All-around Athlete: Lili Belton Balances Collegiate Softball and Devotion to Coaching

Maya Tedini

Collegiate athlete Lili Belton is bringing a new wave of enthusiasm and expertise to the softball field this season as she steps up to the plate as one of the latest editions to the softball coaching staff.

Belton began her softball journey in middle school after her dad suggested she take up the sport, particularly since she had long been a fan of the San Francisco Giants. She said that she immediately fell in love with the sport and wanted to take it further than high school. But, her athletic experiences from college are not the only skills she adds to the team. Belton employs ideas from her academic studies to support her players and build relationships with them, according to second base and senior Brielle Lee.

“I really like how she incorporates sports psychology into softball,” Lee said. “She makes us do journaling at least once a week and I think that really helps us improve, and it’s something that I’ve never seen any other coach do before, so I really appreciate it. It’s a more comforting feeling than just knowing or focusing on the physical aspect.”

Belton played for two years in junior college before transferring to Westcliff University, where her sophomore season was cut short due to the COVID-19 pandemic. After receiving her bachelor’s degree, she decided to further her education at California Baptist University and graduated in December 2023. With remaining eligibility in collegiate athletics, she returned to Westcliff University and is currently playing for her final year while coaching at Portola High.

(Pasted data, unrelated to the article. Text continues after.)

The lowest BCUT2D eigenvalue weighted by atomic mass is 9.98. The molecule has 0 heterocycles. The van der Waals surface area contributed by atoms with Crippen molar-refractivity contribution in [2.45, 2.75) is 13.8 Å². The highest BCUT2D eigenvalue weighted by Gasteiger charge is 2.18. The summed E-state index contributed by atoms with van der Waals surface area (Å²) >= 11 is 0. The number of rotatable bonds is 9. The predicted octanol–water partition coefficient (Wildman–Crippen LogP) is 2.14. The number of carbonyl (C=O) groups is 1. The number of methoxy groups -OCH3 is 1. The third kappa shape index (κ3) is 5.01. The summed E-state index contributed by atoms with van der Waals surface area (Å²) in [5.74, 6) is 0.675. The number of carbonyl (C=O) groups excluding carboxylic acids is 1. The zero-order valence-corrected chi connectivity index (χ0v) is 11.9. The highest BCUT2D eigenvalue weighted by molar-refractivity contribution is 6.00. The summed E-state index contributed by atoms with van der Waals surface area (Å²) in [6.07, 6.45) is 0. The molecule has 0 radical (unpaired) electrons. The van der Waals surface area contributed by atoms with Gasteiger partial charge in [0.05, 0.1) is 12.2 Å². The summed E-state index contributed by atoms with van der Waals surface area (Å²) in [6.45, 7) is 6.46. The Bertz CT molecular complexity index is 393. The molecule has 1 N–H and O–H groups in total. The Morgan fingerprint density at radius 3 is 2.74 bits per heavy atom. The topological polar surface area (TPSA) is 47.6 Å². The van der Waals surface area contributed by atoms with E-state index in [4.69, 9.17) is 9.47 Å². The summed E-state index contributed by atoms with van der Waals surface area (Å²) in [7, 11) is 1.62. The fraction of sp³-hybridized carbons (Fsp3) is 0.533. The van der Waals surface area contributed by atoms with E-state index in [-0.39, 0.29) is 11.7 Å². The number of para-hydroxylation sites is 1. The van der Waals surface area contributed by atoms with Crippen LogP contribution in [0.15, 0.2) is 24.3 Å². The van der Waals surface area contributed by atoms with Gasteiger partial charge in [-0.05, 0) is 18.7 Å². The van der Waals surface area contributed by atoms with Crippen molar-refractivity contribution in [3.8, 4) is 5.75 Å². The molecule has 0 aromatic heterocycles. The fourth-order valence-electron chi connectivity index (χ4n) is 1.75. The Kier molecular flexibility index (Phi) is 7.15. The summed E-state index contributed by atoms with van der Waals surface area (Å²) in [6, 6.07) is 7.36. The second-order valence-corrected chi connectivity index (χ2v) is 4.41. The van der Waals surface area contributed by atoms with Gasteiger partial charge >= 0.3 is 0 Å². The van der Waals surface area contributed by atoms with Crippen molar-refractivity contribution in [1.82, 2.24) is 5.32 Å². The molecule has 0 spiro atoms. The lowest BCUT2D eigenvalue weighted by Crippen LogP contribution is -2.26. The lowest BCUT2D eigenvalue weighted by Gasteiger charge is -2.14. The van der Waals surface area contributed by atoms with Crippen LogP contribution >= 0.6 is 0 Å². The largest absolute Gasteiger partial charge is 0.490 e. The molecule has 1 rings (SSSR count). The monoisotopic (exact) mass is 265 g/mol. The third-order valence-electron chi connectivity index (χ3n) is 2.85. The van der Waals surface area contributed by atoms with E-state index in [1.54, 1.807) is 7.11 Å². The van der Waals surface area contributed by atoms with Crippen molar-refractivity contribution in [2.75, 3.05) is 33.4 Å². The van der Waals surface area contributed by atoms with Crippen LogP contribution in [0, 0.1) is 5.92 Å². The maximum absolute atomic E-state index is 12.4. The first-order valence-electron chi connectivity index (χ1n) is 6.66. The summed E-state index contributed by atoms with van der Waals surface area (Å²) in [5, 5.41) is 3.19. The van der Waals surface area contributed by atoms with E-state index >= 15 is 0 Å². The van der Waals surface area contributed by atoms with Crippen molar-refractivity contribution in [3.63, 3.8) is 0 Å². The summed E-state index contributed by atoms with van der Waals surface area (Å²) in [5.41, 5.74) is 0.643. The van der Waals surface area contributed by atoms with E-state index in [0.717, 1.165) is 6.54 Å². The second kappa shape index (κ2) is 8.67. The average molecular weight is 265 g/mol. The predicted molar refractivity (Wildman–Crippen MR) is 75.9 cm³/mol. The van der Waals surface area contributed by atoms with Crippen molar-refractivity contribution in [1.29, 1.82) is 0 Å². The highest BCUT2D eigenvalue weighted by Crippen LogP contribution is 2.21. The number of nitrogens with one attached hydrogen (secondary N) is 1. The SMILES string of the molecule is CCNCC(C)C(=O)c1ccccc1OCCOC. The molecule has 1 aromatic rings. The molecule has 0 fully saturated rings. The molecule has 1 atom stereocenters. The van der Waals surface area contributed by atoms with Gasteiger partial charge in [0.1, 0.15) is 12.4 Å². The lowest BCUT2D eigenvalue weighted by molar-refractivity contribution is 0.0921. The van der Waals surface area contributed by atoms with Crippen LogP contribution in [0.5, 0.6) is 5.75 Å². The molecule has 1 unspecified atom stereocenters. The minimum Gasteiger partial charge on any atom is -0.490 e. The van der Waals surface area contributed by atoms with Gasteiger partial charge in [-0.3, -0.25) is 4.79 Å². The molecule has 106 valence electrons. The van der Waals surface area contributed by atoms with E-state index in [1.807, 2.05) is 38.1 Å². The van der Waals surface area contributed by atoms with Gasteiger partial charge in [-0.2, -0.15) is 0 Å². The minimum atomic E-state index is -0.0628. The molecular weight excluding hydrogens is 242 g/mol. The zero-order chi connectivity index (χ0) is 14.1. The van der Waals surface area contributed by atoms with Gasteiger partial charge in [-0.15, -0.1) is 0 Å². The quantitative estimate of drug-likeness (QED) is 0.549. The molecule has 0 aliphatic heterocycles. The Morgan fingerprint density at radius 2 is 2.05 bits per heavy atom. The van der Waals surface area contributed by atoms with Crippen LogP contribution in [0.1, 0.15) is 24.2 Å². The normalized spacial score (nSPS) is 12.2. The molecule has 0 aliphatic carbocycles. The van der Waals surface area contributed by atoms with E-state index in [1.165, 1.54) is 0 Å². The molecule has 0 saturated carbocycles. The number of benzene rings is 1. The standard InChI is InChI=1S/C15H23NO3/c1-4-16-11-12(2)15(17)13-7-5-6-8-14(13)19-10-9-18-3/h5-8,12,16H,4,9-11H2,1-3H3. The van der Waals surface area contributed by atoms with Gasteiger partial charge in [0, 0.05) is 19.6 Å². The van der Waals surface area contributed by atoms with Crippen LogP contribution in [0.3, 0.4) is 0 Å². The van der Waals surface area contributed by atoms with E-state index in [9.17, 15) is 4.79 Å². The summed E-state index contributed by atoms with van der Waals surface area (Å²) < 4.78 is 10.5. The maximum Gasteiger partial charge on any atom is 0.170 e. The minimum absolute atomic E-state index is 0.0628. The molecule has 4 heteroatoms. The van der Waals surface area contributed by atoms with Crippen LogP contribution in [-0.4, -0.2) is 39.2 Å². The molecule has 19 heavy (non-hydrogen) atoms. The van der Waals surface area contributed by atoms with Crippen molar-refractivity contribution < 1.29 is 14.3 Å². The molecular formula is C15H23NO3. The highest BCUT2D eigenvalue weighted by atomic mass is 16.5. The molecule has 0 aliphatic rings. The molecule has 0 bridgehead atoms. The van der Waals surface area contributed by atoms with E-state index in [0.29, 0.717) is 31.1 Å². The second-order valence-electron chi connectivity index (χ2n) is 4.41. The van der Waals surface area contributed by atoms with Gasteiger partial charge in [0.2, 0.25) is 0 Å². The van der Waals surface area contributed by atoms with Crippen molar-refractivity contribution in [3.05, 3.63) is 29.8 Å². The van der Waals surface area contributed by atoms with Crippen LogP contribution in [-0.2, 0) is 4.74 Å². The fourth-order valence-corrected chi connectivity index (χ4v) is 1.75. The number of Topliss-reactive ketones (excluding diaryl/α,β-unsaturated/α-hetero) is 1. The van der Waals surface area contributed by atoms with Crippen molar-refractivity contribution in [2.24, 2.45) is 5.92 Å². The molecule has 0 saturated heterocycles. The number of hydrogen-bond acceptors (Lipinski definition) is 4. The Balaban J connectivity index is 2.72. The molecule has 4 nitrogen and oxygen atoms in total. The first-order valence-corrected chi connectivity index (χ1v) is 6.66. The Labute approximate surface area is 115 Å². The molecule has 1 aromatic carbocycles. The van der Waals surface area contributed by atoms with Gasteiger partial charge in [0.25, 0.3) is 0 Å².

“Going back and playing softball myself and then being able to end my day coaching these girls here has been super fulfilling,” Belton said. “When it has been challenging at practice — with not playing softball for a year and having to go back to the sport — these girls keep me going. I feel like I’m actually fulfilling that higher purpose that I’m striving towards.”

As a player, Belton’s experiences with different coaches along with moments of motivation depletion ignited her interest in studying athlete identity and athlete mental health, inspiring her pursuit of a master’s degree in sport and performance psychology. Belton picked up on what she did and did not like about how the different coaches she had led their teams, which helped develop her own coaching style, according to Belton.

“I realized that I know enough about the sport to make a difference in the sport,” Belton said. “As a player, you are so driven in living and breathing the grind so much that you do not think about the coaching aspects — you are thinking about ‘What can I do to be better for my team in that moment?’ I have to show up for myself while I play collegiately, but when I show up to practice, I have to be composed and show up for them because they love being here.”

With her educational background, Belton hopes to have an impact on the program that stems beyond athletic performance.

“I knew down the road that I wanted to not only coach but inspire people,” Belton said. “Those mental skills that I was able to learn brings a whole new light for me to the game of softball because aside from coaching them on the field and making them better people, I want to make their experience the best that it can be — if that means I have got to run them through a mindfulness meditation, some visualization before games or talk to them about confidence — so as they graduate high school, they at least leave the program with that.”